On the Festival of Our Lady’s Assumption it is important to get things in the right order. Christ is the first-born from the dead. In him all will be brought to life, but all in their proper order. Mary is the first after her Son, and raised by her Son because she is part of his Body, the Church. The perfection of the Mother of the Saviour is won for her by her Son. The declaration by the Church of the Assumption of Mary is an assertion of the saving value of all our activity, the healing touch, the conquest of pain, exhaustion, moodiness and physical temptation in all its forms. That is why Mary goes ahead of us all and leads the way to full resurrection.
This weekend’s reading from Colossians, chosen for this Feast, expresses the Christian virtues that were obvious in Mary MacKillop’s life – compassion, kindness, humility, meekness and patience. Above all, Mary exemplified the virtue of patient forbearance and forgiveness in her dealings with Church authorities. She suffered through excommunication with dignity and faithfulness to the church, while also being a woman of courage and single-minded determination to provide education for those in need. There is much in her life to celebrate and give thanks for – and much to emulate.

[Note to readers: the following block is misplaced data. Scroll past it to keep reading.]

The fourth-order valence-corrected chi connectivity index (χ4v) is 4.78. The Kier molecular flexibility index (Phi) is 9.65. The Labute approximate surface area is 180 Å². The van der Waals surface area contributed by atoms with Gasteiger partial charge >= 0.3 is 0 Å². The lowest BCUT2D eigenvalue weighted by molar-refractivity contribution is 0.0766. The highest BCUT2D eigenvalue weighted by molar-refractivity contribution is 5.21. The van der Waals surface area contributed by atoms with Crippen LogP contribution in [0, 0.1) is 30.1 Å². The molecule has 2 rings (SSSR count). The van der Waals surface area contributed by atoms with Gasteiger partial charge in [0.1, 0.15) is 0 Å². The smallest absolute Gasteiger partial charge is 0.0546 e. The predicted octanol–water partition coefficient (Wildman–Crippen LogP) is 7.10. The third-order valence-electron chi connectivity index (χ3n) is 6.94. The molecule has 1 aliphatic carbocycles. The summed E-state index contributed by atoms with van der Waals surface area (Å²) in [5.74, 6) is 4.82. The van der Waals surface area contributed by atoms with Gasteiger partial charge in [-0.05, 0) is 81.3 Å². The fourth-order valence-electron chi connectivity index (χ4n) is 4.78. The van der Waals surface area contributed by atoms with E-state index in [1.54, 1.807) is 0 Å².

Jesus’ discourse on the bread of life follows a traditional method of rabbinic interpretation. Scripture is quoted, and then an analysis is given. When Jesus states that the work of God is faith in himself, the crowds demand a sign to verify this bold claim. In response, Jesus reinterprets the story of manna in the wilderness, insisting that he is the bread from heaven that gives life to the world. Jesus leads them away from a superficial search for physical satisfaction to a desire for the deeper things of God. The people realise that Jesus is claiming to be the one sent by God in whom they must believe. Here the bread of life is a wisdom theme and refers to faith, not Eucharist.
The power of Jesus had a mesmerising effect on the crowds. They followed him from place to place. However, they did this less out of faith than out of the hope that they might witness the performance of some marvel. Jesus took the barley loaves (note the link with the Feast of Unleavened Bread), gave thanks (eucharisté), distributed them, and then did the same with the fish. The Eucharistic allusions here are obvious. Once again the crowds were overwhelmed by Jesus. They had followed him to the other side of the lake in order to witness his exceptional power. They were not disappointed. However, they now recognise him as more than a wonder-worker. He is the long-awaited prophet like Moses (cf. Deut 15:18), the one who would usher in the messianic age.